ISelf Collection: The Upset Bucket
5 December 2017 – 1 April 2018
Gallery 7
Free Entry

The Whitechapel Gallery is pleased to present The Upset Bucket, a new display continuing the Gallery’s commitment to showing art from exceptional but rarely-seen public and private collections. The Upset Bucket is part of a year-long programme dedicated to the ISelf Collection, a private collection of contemporary art which focuses on the investigation of self, personal identity and the nature of being.

Francis AlÿsThe Upset Bucket is the title of the display. Exhibited for the first time since 1992, the same year that the artwork was made, the work comprises a partially rolled canvas depicting a dog, an overturned chair and a spilt bucket, and is hung on a brightly painted patterned wall. This enigmatic, domestic scene encourages viewers to reflect on what possessions might say about their owners. Exhibited here with a further 27 artworks by leading international artists, including installation, sculpture and photography, this new display explores how people shape a sense of self through their relationship with others and through the material world.

Many of the works in the show draw attention to the notion that people project their identity through their appearances and consumer choices. Matthew Darbyshire’s museum-like display of household objects, including Ikea shelves, souvenir Murano vases, Cristal d’Arque champagne flutes and acrylic water pipes, for example, questions the extent to which people imbue certain objects with aspirational codes.

Visitors are prompted to reconsider the everyday use and value of objects, repurposing industrial materials and found materials, such as Rayyane Tabet’s suitcases that are encased in concrete as a universal and timeless symbol of migration issues. Karla Black constructs large-scale sculptures from ephemeral materials including cosmetic powder, while Ellen Gallagher creates delicate assemblages from glossy African-American beauty magazines in Spoils (2011).

The exhibition also considers how artists explore discarded materials including waste and its receptacles: Gabriel Kuri’s sculpture consists of precariously stacked wire bins, while the photographs by William Eggleston and Richard Wentworth capture beauty in the everyday, depicting a colourful dumpster and a found assemblage of trash bags respectively.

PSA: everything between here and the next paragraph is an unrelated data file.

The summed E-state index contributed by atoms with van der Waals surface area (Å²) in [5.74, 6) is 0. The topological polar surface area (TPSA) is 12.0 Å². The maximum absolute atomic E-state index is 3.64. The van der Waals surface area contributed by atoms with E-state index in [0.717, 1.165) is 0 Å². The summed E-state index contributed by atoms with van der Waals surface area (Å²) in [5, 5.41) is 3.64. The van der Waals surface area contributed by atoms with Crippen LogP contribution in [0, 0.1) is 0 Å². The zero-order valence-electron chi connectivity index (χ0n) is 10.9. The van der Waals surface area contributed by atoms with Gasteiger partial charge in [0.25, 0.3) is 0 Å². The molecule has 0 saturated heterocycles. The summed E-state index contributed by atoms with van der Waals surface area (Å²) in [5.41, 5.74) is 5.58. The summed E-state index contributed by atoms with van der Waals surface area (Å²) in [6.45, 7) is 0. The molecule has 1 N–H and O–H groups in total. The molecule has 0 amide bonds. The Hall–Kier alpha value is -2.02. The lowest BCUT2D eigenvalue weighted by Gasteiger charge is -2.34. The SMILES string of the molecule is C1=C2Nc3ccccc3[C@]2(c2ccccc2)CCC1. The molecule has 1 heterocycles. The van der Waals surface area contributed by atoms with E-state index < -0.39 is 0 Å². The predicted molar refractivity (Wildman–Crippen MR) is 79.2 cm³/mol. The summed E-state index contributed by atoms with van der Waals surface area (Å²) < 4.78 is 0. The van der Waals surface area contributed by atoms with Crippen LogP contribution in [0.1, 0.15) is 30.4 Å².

Vertical sculptures examining how people instil sensual and spiritual meaning in quotidian objects occupy the central position of the gallery; Ugo Rondinone’s orange yellow green blue pink red mountain (2015) work, for example, features mountain stones painted with day-glo colours recalling ritualistic totems.

Linder combines pornographic images with cosmetic, food and luxury watch advertising to address the relationship between desire and consumerism, and, likewise Paul McCarthy’s Brancusi Tree (silver) (2007) resembles both a sexual gadget and a monumental modernist sculpture.

Also on display are works by: Ai Weiwei, Lynda Benglis, Walead Beshty, Martin Boyce, Alice Channer, Claire Fontaine, Thomas Demand, Ceal Floyer, Mona Hatoum, Georg Herold, Jim Lambie, Mike Nelson, Damián Ortega, Daniel Sinsel, Rudolf Stingel, Wolfgang Tillmans and Erika Verzutti.

Notes to Editors

ISelf Collection
Central to the ISelf Collection is identity, with particular reference to the human condition. Through painting, sculpture and vintage photography the themes of birth, death, sexuality, love, pain and joy are all rigorously explored. Many of the works examine the existential dilemma that is inherent to human nature. Figuration plays a major part, and a majority of the artists represented are women. The ISelf Collection was established in 2009 by Maria and Malek Sukkar, and the collection is curated and managed by Anderson O’Day Fine Art.

ISelf Collection displays
The displays continue the Whitechapel Gallery’s dedicated collections programme in Gallery 7, which reveal rarely-seen works from around the world. The final display is ISelf Collection: Bumped Bodies (10 April – 12 August 2018). Previous displays were ISelf Collection: Self-Portrait as the Billy Goat (27 April – 20 August 2017) and ISelf Collection: The End of Love (30 August – 26 November 2017).

Curators
The Whitechapel Gallery ISelf Collection displays are curated by Emily Butler, Mahera and Mohammad Abu Ghazaleh Curator, Whitechapel Gallery with Candy Stobbs, Assistant Curator, Whitechapel Gallery.

Publication
The exhibitions are accompanied by a fully-illustrated catalogue entitled Creating Ourselves, exhibition price: £24.99 with essays by Glenn Adamson, Frances Borzello, Emily Butler, Nicholas Cullinan, Amelia Jones and Lydia Yee, as well as an interview between Iwona Blazwick and collector Maria Sukkar.

Visitor Information

Admission: Free
Opening times: Tuesday – Sunday, 11am – 6pm; Thursdays, 11am – 9pm
Whitechapel Gallery, 77 – 82 Whitechapel High Street, London E1 7QX
Nearest London Underground Stations: Aldgate East, Liverpool Street, Tower Gateway DLR
T + 44 (0) 20 7522 7888 | E info@whitechapelgallery.org | W whitechapelgallery.org

Press Information

For more information, interviews and images, contact:

Bridie Hindle, Media Relations Assistant
T + 44 (0)20 7539 3360 | E bridiehindle@whitechapelgallery.org

Press enquiries

Lucy Hawes
Senior Media Relations Manager
E lucyhawes@whitechapelgallery.org
T +44 (0)207 522 7871

Bridie Hindle
Media Relations Assistant
E bridiehindle@whitechapelgallery.org
T +44 (0)207 539 3360

Other enquiries

For all other communications enquiries please contact:

marketing@whitechapelgallery.org
T +44 (0)20 7522 7888

Year

Follow us on